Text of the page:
And it reminded me that lots of people thought Jerry Brown was over the top in 1992 in his last run for the Democratic Presidential nomination when he talked about campaign finance being bribery. But like a lot of things, he was talking about trends that were happening years before other politicians would talk about them that way. I looked up this video of him giving a campaign speech in 1992, where he made campaign finance a central issue. And I notice that just following 12:50 in the video, he even talks about the One Percent. And that was when a lot of Occupy Wall Street protesters weren't even in preschool yet. Gov. Jerry Brown at UCSC-1992:
He doesn't use Paul Krugman's current term of "zombie ideas" here. But he does complain about "these dead ideas that are so dominant." This was long before the re-animated corpses of Herbert Hoover and Heinrich Brüning were dictating economic policy in a new world depression. (Or Great Recession, if you prefer.)
Of course, times have changed in some ways. In this speech, Jerry was talking about the scandal of "thousand-dollar checks." These days, run-of-the-mill multimillionaires are grumping because they don't get the kind of attention from political fundraisers they used to because the fundraisers only want to talk to zillionaires.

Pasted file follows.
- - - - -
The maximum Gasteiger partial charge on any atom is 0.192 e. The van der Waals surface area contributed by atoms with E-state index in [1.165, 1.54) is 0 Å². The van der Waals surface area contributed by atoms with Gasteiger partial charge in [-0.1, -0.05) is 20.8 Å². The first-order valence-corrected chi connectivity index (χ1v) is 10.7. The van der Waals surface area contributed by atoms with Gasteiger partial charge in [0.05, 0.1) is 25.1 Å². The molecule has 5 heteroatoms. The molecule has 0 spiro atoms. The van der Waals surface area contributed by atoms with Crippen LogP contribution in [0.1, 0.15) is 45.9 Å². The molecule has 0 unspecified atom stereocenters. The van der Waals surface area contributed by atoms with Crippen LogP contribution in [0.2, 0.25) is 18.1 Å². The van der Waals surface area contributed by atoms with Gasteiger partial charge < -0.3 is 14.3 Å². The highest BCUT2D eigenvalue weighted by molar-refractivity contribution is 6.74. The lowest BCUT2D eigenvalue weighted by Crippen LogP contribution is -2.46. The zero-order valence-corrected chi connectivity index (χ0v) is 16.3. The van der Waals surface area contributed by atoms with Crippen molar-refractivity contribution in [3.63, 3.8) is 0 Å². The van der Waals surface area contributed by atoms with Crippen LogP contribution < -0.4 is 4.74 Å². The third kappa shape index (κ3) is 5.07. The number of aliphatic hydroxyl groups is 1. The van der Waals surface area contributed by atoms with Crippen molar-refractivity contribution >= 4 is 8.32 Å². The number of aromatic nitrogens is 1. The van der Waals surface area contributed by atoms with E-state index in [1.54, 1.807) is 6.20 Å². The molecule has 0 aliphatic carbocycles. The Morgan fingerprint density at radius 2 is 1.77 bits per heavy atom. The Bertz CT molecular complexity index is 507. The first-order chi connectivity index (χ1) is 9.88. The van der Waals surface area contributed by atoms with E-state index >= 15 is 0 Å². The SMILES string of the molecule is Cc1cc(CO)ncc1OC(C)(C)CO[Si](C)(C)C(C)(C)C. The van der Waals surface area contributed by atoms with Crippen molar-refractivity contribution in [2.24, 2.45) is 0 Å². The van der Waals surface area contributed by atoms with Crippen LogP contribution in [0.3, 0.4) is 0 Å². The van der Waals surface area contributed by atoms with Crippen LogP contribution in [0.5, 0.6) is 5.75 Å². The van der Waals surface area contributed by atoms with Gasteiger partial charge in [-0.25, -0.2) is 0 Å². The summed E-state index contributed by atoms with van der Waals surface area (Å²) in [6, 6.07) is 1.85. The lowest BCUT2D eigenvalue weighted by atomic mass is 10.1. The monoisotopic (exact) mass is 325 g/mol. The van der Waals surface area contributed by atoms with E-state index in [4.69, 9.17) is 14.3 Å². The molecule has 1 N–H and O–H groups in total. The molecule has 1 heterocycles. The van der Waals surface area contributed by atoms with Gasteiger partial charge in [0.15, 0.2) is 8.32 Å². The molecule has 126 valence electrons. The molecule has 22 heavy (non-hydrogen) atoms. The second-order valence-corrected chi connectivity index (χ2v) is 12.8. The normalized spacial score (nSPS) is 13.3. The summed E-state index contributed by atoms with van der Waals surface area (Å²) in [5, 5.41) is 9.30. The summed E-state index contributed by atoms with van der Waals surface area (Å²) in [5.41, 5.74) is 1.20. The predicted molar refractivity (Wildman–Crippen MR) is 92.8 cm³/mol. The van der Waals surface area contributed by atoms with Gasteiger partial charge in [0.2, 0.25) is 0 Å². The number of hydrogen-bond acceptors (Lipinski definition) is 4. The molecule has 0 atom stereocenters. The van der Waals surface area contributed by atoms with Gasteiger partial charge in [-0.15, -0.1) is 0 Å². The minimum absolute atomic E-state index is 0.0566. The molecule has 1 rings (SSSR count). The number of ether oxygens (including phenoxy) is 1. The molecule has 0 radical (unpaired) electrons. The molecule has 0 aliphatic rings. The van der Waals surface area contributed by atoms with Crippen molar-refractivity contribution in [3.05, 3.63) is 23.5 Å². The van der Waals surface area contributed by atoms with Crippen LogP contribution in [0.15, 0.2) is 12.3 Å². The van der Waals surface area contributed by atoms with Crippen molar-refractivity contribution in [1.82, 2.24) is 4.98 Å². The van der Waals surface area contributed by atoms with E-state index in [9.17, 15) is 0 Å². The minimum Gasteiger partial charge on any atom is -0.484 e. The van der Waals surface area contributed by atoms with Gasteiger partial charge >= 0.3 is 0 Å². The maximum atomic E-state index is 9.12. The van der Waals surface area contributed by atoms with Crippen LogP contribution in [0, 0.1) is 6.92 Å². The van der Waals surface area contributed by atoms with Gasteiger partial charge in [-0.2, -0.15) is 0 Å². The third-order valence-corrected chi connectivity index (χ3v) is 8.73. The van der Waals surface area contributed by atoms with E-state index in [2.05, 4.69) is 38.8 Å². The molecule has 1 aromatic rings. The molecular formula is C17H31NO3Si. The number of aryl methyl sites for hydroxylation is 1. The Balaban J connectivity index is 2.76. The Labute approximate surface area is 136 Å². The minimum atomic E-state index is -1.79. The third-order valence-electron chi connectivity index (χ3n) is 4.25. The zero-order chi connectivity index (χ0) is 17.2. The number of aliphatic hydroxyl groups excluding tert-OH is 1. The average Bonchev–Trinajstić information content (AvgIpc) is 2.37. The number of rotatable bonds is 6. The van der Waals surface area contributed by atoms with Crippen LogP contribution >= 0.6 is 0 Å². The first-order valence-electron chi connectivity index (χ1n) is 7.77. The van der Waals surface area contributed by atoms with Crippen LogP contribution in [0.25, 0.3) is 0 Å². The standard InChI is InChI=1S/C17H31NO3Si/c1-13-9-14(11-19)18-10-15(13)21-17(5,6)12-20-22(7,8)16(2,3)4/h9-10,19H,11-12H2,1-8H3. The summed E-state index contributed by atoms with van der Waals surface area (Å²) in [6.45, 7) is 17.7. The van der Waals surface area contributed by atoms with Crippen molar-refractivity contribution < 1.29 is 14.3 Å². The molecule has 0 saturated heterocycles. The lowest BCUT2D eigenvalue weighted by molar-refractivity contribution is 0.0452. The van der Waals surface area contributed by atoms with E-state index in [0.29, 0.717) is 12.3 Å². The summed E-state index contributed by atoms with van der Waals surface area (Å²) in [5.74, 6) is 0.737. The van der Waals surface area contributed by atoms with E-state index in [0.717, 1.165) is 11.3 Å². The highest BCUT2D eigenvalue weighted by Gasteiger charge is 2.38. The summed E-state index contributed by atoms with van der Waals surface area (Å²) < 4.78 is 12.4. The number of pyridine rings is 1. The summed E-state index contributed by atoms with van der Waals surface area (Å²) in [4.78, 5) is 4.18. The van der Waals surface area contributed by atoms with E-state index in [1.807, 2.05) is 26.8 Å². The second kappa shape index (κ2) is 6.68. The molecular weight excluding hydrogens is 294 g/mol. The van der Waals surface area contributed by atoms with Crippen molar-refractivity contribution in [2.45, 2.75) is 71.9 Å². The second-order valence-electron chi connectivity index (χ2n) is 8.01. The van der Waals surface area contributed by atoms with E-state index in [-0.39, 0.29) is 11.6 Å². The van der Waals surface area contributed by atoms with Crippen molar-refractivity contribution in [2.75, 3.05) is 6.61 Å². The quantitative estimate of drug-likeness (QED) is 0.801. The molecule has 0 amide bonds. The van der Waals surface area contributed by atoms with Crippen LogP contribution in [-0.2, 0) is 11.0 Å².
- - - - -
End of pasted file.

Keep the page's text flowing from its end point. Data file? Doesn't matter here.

He also talks at the end of the speech about reducing energy consumption by 50%. In a letter to Donald Trump (really!) he says (GOVERNOR BROWN TO GOP PRESIDENTIAL CANDIDATES ON CLIMATE CHANGE: WHAT IS YOUR PLAN? 08/05/2015):
Continuing to question the science and hurl insults at "global warming hoaxsters" and "apostles of this pseudo-religion" won't prevent severe damage to our health and economic well-being. Americans, their children and generations to come deserve - and demand - better.
From the lab to the boardroom and even to the pulpit, global leaders aren't waiting around. They understand there's no time for delay or denial.
In May, the Pope, issued a call to arms on climate change in his encyclical, Laudato Si' - a charge he echoed last month at a Vatican symposium of the world's mayors and governors organized by the Pontifical Academies of Sciences. Earlier this week, the President announced ambitious, yet achievable, nationwide limits on greenhouse gas emissions from power plants. More than a dozen major companies - from Google to Walmart - representing more than $1.3 trillion in revenue in 2014, have pledged to act on climate change.
In the scientific community, there's overwhelming consensus that climate change is real and happening. This conclusion has been endorsed by nearly 200 national and international scientific bodies throughout the world, including those in Brazil, South Africa, India, China, Russia, Germany, Britain, France, Italy, Canada, Japan and the U.S.
Here in California, we plan to reduce greenhouse gas emissions 40 percent below 1990 levels, increase from one-third to 50 percent the electricity derived from renewable sources and reduce today's petroleum use in cars and trucks by up to 50 percent all in the next 15 years, among many other efforts. For those that think we have to choose between fighting climate change and growing our economy, let's not forget that California outpaced the nation last year in job growth.